stamp,identifier,message = [m.group(x) for x in ['stamp','id','message']]
      indent = categories.get(identifier)
      if not legend:
        legend = " " * len(stamp)
      if not indent:
        indent = delimiter * max_level
        categories[identifier] = indent
        max_level += 1
        legend += delimiter + identifier
      print stamp + indent + message
      # carry over stamp and indent from previous line
      print stamp + indent + line

  print legend
except IOError:
Apr 122011

Grepping through log files for lines that match a timestamp is fiddly. It’s hard to catch multi-line entries (e.g. stack traces) and to craft a regex that captures an exact time range. I wrote a little Python script to simpify the process.


 <example.log| ./by_time.py 9:40 9:44:15

Code below is maintained on GitHub.

#!/usr/bin/env python

# Selects time range from a log file. Lines with no time (e.g. stack traces)
# are presumed to have occurred at the time of the preceding line.
# Assumes first time-like phrase on a line is the timestamp for that line.
# Assumes time format is pairs of digits separated by colons with optional , or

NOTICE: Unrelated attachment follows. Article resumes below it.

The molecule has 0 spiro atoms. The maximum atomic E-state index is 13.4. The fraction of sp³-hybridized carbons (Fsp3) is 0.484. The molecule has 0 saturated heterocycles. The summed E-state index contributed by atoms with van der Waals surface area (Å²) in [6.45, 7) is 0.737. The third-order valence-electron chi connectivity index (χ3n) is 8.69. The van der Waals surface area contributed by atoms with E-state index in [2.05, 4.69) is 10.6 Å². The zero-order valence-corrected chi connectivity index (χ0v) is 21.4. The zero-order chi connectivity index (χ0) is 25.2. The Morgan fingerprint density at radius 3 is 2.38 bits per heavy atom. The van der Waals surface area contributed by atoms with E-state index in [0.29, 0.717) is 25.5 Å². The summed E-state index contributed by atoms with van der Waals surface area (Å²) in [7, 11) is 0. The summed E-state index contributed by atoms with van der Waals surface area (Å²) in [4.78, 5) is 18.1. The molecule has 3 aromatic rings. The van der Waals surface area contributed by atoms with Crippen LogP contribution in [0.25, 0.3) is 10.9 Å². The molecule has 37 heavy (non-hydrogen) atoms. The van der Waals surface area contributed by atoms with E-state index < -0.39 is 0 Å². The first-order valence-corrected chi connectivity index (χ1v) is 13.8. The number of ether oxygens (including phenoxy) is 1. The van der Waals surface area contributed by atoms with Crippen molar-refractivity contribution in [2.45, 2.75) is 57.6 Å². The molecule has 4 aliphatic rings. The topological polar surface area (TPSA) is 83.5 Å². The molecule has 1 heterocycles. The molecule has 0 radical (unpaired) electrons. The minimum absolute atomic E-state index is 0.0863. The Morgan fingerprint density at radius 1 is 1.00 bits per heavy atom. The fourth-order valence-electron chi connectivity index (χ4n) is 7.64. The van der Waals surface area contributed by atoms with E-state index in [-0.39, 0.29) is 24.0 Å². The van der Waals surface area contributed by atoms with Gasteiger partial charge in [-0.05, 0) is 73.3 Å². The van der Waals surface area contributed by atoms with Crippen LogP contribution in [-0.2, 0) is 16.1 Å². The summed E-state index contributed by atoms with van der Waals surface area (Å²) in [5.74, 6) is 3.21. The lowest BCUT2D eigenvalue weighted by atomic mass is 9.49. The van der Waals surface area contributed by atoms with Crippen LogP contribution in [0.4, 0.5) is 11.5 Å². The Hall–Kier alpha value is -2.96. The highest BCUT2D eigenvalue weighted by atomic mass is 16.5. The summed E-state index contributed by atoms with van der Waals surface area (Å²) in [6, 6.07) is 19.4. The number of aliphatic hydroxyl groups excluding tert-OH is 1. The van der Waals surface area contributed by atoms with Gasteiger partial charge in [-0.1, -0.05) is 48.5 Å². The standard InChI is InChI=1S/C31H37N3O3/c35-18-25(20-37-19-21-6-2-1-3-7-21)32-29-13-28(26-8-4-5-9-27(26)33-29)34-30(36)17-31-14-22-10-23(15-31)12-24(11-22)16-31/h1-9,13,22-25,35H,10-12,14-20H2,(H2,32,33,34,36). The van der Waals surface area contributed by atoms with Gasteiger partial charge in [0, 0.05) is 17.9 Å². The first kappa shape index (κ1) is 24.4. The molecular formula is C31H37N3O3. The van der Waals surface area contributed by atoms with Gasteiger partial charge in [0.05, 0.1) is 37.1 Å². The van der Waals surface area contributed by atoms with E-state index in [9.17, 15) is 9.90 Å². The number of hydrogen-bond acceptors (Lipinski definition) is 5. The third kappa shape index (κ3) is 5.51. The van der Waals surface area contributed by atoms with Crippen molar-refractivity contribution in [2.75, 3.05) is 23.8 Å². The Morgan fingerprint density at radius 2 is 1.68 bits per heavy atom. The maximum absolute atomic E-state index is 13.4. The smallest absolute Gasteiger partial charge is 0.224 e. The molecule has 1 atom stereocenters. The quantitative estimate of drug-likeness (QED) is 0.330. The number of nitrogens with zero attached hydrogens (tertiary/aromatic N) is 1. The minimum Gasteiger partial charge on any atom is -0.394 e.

# . initiated suffix. E.g. HH:mm:ss,SSS, HH:mm, etc.
# Does not strip blank lines; just use awk 'NF>0' for that.

import sys,re
time_pattern = re.compile("(?:^|.*?\D)(\d{1,2}(?::\d{2})+(?:[,.]\d+)?)")
fields_pattern = re.compile("[:,.]")

if len(sys.argv) < 3:
  print >> sys.stderr, "Please specify start and end times (e.g. %s 13:50 14:10:01,101)." % sys.argv[0]

for item,index in [["start time",1],["end time",2]]:
  if not time_pattern.match(sys.argv[index]):
    raise ValueError("Cannot parse %s: %s" % (item, sys.argv[index]))

start,end = [[int(x) for x in re.split(fields_pattern, s)] for s in sys.argv[1:3]]
too_soon = True

  for line in sys.stdin:
    line = line.strip()
    m = time_pattern.match(line)
    if m:
      t = [int(x) for x in re.split(fields_pattern,m.group(1))]
      if t >= end:
      elif too_soon and t >= start:
        too_soon = False

    if not too_soon:
      print line
except IOError:
Apr 042011

I tend to have lots of browser tabs open. Even more so with Firefox 4’s Panorama feature, which I find handy despite the frustrating limitation that tab groups cannot be moved between windows. Alas, having many tabs open is suspected to trigger/exacerbate a Firefox memory leak when Adblock Plus is running. My own informal testing corroborates this.

In Firefox 3.6 I had used BarTab, a great plug-in that allowed unloading tabs without closing them to reclaim memory. Alas, it is not yet compatible with Firefox 4.

But it turns out Firefox 4 has a new setting (called Cascaded Session Restore) that provides a reasonable work-around. In about:config set


…and then, when closed and re-opened, Firefox will not load any tab until you click on it. Now it’s extremely fast to quit, restart, and continue on with reduced memory usage.